There are challenges that may be raised concerning all blood draws, even those where there was consent. McNeely involved a situation where the defendant specifically refused to consent, and the officer ordered the nurse to perform the test. Talk to an attorney about your facts to determine if McNeely, or any number of other cases, may control your specific situation.
Responding to questions on AVVO does not establish an attorney-client relationship between the questioner and any attorney associated with Garrett Law Group, PLC. Responses should be considered and used for informational purposes only. Every case is unique in its facts, and all legal matters should be discussed with a licensed attorney prior to making any decisions or taking any actions.
There are many factors that go into a DUI case, including the reason for the stop, the FST, the blood draw and test. Make sure you consult with a lawyer on all these issues to see what if any defenses you might have.
Yes. That is the question. Most states have an implied consent law that require the officer to ask you if you will submit to a test. If you say yes then the state will likely argue that you consented. In Minnesota it is not that easy. Before the officer ask you for consent, they advise you (by law) that refusal to test is a crime so consent is not voluntary, it is coerced. It will be interesting few months here in MN. Good luck.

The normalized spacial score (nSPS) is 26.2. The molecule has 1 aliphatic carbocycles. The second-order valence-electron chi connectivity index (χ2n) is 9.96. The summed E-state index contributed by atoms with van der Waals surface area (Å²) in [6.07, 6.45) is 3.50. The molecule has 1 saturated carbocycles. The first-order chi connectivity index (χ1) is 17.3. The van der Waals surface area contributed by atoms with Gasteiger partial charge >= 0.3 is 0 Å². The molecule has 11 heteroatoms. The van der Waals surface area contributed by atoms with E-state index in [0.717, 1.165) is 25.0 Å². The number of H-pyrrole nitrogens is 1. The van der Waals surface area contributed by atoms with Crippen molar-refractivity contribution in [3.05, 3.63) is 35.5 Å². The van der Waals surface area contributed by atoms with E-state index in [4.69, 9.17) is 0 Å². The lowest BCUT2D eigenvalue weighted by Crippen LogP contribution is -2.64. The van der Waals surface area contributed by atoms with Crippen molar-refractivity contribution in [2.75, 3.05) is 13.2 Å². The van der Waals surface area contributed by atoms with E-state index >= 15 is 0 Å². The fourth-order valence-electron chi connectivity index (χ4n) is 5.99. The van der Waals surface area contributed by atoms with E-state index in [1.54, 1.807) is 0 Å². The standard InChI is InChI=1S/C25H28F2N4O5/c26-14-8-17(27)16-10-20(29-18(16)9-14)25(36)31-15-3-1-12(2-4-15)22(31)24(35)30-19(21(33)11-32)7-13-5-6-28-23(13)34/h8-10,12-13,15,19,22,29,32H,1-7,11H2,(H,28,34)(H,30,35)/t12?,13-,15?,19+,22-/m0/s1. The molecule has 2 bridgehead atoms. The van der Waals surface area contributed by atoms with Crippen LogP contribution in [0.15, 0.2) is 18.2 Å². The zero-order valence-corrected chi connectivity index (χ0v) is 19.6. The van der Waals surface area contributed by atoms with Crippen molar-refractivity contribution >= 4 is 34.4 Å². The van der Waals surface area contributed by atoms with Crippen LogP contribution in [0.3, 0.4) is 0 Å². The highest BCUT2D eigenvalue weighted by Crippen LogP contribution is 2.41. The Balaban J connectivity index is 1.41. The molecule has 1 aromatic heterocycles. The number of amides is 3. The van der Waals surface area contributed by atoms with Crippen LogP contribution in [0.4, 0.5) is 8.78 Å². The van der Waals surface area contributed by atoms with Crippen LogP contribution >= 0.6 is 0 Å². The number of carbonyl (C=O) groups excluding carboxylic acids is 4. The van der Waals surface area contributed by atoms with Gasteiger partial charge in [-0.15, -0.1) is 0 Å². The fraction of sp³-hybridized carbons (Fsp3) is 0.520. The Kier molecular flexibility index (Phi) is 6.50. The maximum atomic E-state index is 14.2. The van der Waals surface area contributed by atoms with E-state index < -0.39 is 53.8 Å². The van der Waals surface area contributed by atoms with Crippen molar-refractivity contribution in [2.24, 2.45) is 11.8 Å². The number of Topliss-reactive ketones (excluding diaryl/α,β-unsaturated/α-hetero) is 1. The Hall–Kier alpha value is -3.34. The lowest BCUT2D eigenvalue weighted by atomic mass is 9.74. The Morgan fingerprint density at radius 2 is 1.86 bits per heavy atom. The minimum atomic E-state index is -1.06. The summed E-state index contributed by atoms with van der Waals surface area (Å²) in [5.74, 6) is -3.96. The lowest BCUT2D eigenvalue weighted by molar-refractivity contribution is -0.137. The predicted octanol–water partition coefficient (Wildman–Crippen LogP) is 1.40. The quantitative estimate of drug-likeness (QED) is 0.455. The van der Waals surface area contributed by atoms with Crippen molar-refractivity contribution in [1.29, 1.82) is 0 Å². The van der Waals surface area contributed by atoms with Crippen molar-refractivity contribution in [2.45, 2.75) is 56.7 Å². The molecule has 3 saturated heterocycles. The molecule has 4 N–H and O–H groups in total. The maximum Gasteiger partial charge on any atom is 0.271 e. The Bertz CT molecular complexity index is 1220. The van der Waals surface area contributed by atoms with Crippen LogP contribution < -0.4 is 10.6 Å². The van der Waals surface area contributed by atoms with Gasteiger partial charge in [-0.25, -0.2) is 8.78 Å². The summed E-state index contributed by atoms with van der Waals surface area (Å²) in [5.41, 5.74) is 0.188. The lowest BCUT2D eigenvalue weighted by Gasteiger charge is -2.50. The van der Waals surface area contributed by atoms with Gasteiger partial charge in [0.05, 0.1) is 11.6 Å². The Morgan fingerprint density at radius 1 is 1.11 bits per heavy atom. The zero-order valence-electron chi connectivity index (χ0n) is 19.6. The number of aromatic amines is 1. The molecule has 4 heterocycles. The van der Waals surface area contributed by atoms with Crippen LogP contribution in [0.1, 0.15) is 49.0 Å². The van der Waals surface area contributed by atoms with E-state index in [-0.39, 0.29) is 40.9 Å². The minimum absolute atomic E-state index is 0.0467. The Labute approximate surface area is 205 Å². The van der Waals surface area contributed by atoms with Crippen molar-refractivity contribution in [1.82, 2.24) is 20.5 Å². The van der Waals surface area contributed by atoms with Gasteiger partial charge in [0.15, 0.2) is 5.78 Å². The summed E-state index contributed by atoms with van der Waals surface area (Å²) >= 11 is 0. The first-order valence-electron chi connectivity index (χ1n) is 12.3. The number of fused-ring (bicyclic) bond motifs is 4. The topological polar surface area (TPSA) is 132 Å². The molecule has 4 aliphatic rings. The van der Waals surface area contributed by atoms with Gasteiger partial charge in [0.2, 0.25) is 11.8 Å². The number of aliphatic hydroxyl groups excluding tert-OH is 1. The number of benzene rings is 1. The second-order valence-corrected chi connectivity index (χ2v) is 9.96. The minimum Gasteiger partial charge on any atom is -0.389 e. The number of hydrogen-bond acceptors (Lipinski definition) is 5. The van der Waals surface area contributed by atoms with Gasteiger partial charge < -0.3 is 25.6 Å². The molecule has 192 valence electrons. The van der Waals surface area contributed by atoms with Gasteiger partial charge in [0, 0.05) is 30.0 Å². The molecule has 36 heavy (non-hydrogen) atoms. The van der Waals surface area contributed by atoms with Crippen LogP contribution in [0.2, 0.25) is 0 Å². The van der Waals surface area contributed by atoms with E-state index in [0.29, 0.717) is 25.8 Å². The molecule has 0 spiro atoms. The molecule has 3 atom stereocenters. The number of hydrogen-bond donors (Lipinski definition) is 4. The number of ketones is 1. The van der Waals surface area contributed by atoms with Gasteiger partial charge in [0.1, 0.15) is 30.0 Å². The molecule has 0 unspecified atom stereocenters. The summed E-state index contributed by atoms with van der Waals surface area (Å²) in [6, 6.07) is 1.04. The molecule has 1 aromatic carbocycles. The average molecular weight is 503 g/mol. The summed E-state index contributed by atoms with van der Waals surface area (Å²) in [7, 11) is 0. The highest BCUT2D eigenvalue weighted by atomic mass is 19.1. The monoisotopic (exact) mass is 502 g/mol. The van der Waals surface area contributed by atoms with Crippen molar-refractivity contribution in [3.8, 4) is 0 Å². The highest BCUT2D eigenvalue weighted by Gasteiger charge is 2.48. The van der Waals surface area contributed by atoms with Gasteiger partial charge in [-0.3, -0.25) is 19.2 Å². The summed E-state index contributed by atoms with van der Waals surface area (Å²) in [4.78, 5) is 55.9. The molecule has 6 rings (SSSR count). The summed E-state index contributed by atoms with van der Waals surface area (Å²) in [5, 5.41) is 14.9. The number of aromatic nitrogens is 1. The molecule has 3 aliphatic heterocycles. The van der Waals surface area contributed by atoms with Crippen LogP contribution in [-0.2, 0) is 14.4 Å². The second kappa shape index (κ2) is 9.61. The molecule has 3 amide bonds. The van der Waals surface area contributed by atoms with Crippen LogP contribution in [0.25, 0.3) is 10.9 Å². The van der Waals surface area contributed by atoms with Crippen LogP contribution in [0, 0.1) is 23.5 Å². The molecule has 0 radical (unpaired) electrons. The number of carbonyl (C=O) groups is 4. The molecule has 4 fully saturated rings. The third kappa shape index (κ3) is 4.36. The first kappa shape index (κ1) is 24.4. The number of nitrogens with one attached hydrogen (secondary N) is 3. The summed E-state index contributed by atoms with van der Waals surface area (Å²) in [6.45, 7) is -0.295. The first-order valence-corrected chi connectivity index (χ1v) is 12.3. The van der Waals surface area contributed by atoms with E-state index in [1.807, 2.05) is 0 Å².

To answer your question as to how the courts will determine if the suspect consented, the police report will typically have a sentence or two included in which it is claimed that the suspect consented. That's about all they need. Sometimes they will have the suspect sign a form consenting to removal of his blood. The suspect may be too impaired to drive a car, but not too impaired to sign away rights.
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